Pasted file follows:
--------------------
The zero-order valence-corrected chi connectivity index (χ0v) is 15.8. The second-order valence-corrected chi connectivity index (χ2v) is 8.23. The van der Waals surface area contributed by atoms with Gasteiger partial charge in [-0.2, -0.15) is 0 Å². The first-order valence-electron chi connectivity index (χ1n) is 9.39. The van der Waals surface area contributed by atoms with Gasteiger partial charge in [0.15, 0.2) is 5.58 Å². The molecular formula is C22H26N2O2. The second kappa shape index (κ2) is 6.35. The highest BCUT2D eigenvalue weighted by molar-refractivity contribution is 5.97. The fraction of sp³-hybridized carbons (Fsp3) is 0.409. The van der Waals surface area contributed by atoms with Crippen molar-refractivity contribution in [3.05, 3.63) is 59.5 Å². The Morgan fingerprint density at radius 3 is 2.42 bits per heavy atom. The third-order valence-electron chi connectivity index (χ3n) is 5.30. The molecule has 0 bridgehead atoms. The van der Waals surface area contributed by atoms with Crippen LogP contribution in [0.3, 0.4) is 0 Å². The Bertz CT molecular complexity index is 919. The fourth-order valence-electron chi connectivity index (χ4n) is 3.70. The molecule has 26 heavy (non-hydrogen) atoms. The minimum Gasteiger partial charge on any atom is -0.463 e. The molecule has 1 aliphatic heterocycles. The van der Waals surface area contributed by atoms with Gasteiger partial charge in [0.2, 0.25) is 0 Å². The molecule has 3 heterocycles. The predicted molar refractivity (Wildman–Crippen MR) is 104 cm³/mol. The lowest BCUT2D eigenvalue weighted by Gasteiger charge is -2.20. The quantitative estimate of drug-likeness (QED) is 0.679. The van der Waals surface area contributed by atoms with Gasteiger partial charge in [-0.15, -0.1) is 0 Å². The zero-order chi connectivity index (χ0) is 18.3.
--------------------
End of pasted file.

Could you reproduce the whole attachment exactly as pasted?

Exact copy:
The zero-order valence-corrected chi connectivity index (χ0v) is 15.8. The second-order valence-corrected chi connectivity index (χ2v) is 8.23. The van der Waals surface area contributed by atoms with Gasteiger partial charge in [-0.2, -0.15) is 0 Å². The first-order valence-electron chi connectivity index (χ1n) is 9.39. The van der Waals surface area contributed by atoms with Gasteiger partial charge in [0.15, 0.2) is 5.58 Å². The molecular formula is C22H26N2O2. The second kappa shape index (κ2) is 6.35. The highest BCUT2D eigenvalue weighted by molar-refractivity contribution is 5.97. The fraction of sp³-hybridized carbons (Fsp3) is 0.409. The van der Waals surface area contributed by atoms with Crippen molar-refractivity contribution in [3.05, 3.63) is 59.5 Å². The Morgan fingerprint density at radius 3 is 2.42 bits per heavy atom. The third-order valence-electron chi connectivity index (χ3n) is 5.30. The molecule has 0 bridgehead atoms. The van der Waals surface area contributed by atoms with Crippen LogP contribution in [0.3, 0.4) is 0 Å². The Bertz CT molecular complexity index is 919. The fourth-order valence-electron chi connectivity index (χ4n) is 3.70. The molecule has 26 heavy (non-hydrogen) atoms. The minimum Gasteiger partial charge on any atom is -0.463 e. The molecule has 1 aliphatic heterocycles. The van der Waals surface area contributed by atoms with Gasteiger partial charge in [0.2, 0.25) is 0 Å². The molecule has 3 heterocycles. The predicted molar refractivity (Wildman–Crippen MR) is 104 cm³/mol. The lowest BCUT2D eigenvalue weighted by Gasteiger charge is -2.20. The quantitative estimate of drug-likeness (QED) is 0.679. The van der Waals surface area contributed by atoms with Gasteiger partial charge in [-0.15, -0.1) is 0 Å². The zero-order chi connectivity index (χ0) is 18.3.